Life term remains in play for Padilla

Guidelines indicate judge will heed prosecutors' call

January 16, 2008|By Carol J. Williams | Carol J. Williams,LOS ANGELES TIMES

MIAMI -- Alleged "dirty bomb" plotter Jose Padilla and two co-defendants were engaged in terrorism when they conspired to fight in foreign holy wars and should spend 30 years to life in prison, a federal judge ruled yesterday.

The sentencing guidelines imposed by U.S. District Judge Marcia G. Cooke seemed to indicate that, at least in the case of Padilla, she would heed prosecutors' call for life without parole.

A jury convicted Padilla, 37, and his co-defendants in August of conspiracy to murder, maim or kidnap persons abroad and material support to terrorism.

The federal government's allegation that Padilla had been plotting to detonate a radioactive bomb in a U.S. city was dropped before his four-month trial, despite having been the basis for holding the U.S. citizen at a military brig for 3 1/2 years.

Federal sentencing guidelines are advisory, but Cooke's rulings on various defense motions indicated that she was following them to the letter in calculating the sentences for Padilla; his alleged recruiter, Adham Amin Hassoun; and Kifah Wael Jayyousi, a former San Diego school administrator accused of delivering aid to Muslim fighters in foreign conflicts.

Specific sentences will be set by the judge, as early as Friday, after testimony by character witnesses for the three defendants.

But by endorsing the "terrorism enhancement" multiplier applied in a probation officer's presentencing report, Cooke effectively rejected defense lawyers' calls for lenience.

Cooke modified the presentencing report that classified Hassoun and Jayyousi as playing "leadership roles" in a global conspiracy to commit terrorist acts and impose fundamentalist Islamic regimes abroad.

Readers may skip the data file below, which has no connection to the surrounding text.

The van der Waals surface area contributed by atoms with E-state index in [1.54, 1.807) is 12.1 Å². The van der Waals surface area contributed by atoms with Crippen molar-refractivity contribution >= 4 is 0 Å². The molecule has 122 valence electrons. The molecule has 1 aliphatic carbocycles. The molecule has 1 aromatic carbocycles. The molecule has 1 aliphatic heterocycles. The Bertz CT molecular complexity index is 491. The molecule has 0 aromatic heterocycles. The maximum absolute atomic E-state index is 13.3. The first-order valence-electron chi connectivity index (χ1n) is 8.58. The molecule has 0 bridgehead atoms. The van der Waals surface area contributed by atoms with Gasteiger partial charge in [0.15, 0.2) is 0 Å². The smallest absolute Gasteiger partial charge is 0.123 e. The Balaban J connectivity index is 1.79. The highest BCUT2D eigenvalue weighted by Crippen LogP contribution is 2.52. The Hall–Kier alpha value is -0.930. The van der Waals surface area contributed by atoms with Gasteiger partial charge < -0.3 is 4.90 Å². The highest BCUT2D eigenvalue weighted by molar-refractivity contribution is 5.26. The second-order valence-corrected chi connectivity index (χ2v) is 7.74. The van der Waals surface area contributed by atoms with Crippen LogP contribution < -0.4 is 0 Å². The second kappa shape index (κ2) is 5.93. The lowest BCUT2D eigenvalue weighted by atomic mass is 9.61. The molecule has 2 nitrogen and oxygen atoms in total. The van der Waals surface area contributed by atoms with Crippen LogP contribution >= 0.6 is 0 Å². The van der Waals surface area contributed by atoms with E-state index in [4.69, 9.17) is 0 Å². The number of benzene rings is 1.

She also dismissed as "disingenuous" the government's arguments that Hassoun and Jayyousi had criminal histories that called for longer sentences. Neither man had an arrest or infraction before the government began its eight-year clandestine surveillance in 1993.

Evidence obtained during the wiretapping was used to allege immigration violations to justify Hassoun's and Jayyousi's initial detention and interrogation in 2001 - the criminal history the government said warranted harsher sentencing.

The adjustments Cooke made for Hassoun, 45, and Jayyousi, 46, dropped them one to three points below the 43-point federal sentencing standard for life in prison.

But the "terrorism enhancement" multiplier in calculating the three men's sentences means that she must give each a minimum of 360 months imprisonment to be in compliance with federal anti-terrorism statutes.

Defense attorney Michael Caruso had urged Cooke to deem Padilla a minor figure in the North American terrorist support cell that the government said united the three defendants. FBI surveillance of Hassoun and Jayyousi involved more than 300,000 recorded phone calls, with only seven involving Padilla. None contained a reference to any intent to break the law.

Cooke cited the jury's finding that Padilla had enrolled in an al-Qaida training camp as proof he was "an instrument of the scheme" to overthrow foreign governments and impose fundamentalist Islamic rule.

Padilla was arrested at Chicago's O'Hare International Airport in May 2002 and detained on a material witness warrant, apparently stemming from interrogation of alleged accomplices in secret CIA prisons abroad.

Deemed an "enemy combatant," Padilla was held in solitary confinement at a Navy brig in Charleston, S.C. The Pentagon transferred him to the federal court system in November 2005 and added his name to the indictment against Hassoun and Jayyousi, just before an expected Supreme Court ruling that Padilla, as a U.S. citizen, could not be held without charges.

Carol J. Williams writes for the Los Angeles Times.

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